• Contributions to most projects are done through forks. Forks could therefore indicate how many contributions are attempted, how frequently. They may also indicate how many folks use the project to learn by playing with code, or how many projects have been directly inspired from the source code of a project. All these indicators would suggest a strong/curious community.
  • Types of Contributions
    • While code contributions are the most typical, contributions are diverse. Strategy meetings, issues, event coordination, written articles, presentations, etc. Likewise, if contributions are coming in with one type only – maybe only requests with no code contributions – it could indicate an abandoned project. We will use this to further investigate a project's viability and specific ratios may create obvious patterns or raise questions.
  • Change Requests
    • Projects with very low count of change requests are unlikely to be keeping up with security updates – or with trends for development in their ecosystem. Change requests with high spikes of activity might also indicate that a project doesn’t provide sufficient checks to avoid unnecessary revisions/toil around the same feature.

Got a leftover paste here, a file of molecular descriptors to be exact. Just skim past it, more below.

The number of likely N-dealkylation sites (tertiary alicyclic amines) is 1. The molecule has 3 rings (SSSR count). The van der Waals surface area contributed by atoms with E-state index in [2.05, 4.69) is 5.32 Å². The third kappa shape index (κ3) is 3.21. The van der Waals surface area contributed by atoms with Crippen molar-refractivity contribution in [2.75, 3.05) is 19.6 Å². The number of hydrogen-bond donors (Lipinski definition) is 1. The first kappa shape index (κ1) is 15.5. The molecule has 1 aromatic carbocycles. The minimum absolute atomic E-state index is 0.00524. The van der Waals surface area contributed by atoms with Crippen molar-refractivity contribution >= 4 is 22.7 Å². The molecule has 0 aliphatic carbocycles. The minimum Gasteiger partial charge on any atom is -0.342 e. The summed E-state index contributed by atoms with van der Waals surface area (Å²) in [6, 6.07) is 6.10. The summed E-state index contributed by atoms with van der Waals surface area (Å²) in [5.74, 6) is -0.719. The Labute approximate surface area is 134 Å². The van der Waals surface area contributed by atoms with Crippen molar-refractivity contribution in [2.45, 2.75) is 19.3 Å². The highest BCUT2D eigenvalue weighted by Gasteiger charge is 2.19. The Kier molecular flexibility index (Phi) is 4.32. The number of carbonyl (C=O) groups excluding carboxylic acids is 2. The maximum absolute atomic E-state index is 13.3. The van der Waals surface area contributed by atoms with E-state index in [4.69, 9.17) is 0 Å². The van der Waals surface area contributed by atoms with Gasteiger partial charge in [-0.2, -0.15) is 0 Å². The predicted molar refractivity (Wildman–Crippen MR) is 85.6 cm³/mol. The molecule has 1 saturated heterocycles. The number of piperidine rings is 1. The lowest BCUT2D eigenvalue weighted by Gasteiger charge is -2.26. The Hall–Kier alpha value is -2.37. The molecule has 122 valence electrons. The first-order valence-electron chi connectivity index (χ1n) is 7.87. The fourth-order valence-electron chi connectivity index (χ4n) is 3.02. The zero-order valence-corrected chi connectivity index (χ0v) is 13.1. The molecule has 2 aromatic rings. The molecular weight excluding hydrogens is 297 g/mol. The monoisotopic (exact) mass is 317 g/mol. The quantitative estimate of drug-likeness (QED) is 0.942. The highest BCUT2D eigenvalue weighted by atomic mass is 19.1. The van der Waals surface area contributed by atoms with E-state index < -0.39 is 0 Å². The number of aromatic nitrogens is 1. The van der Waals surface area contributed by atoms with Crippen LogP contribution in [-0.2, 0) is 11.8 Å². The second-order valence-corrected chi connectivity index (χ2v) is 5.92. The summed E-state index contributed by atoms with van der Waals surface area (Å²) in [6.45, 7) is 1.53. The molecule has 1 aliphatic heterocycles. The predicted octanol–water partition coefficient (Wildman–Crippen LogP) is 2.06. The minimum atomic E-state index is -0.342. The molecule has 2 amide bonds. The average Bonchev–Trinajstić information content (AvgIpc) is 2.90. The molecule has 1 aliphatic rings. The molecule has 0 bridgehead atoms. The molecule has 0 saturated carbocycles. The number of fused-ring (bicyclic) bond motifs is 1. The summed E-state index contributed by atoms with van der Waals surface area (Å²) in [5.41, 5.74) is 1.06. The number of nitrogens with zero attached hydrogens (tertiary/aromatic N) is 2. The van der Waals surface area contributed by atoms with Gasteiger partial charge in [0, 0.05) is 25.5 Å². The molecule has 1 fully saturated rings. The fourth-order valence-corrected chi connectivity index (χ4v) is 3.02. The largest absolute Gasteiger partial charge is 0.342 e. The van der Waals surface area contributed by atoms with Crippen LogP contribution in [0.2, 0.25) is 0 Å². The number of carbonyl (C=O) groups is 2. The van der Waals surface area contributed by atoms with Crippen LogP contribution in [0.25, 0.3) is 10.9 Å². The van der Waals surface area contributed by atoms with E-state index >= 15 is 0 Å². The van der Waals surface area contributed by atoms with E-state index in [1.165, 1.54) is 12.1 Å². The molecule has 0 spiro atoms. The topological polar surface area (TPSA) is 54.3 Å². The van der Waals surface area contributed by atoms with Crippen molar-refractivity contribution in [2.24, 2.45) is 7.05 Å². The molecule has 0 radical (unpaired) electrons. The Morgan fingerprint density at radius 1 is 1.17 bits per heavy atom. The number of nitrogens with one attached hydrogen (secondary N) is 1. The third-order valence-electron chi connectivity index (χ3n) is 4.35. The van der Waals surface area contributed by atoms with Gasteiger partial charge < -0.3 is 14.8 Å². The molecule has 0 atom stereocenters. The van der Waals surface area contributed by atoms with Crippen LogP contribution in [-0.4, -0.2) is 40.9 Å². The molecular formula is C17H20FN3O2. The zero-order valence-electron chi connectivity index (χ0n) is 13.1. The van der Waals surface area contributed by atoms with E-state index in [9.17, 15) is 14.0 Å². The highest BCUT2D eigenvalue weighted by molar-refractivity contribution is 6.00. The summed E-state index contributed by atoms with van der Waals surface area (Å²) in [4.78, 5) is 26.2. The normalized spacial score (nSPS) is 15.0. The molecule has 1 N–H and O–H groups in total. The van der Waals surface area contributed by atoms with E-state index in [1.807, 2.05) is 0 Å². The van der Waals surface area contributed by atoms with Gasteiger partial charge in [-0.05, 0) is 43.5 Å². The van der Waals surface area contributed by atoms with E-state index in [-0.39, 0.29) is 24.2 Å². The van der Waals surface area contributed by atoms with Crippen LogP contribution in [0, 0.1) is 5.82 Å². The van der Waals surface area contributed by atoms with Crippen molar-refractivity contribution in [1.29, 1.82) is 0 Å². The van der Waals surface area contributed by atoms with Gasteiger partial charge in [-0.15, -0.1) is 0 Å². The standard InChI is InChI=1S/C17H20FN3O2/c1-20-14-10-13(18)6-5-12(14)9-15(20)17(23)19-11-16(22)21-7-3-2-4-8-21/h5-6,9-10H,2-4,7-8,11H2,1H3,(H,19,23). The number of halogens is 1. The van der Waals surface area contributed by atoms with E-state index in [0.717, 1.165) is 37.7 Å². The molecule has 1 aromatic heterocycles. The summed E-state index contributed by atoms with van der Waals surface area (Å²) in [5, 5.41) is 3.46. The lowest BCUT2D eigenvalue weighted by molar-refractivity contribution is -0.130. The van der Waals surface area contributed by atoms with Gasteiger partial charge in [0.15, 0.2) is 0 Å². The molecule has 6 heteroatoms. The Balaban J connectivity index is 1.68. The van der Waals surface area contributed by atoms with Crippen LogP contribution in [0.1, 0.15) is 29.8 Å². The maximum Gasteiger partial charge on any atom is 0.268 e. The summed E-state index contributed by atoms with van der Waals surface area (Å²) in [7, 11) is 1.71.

• Committers
    • “Committers” as a metric itself can be viewed in a useless way. Particularly, if we say “no projects under x committers is viable” – because the two are not related. Rather, we care about committer trends. I think it’s reasonable to expect that a project which has shed 90% of its committers in a three month period is “dying”, for example. The inverse could indicate a growing or stable project gaining popularity around a particular technology trend. This metric will be important to inform viability for many reasons – so it is a strong indicator of viability.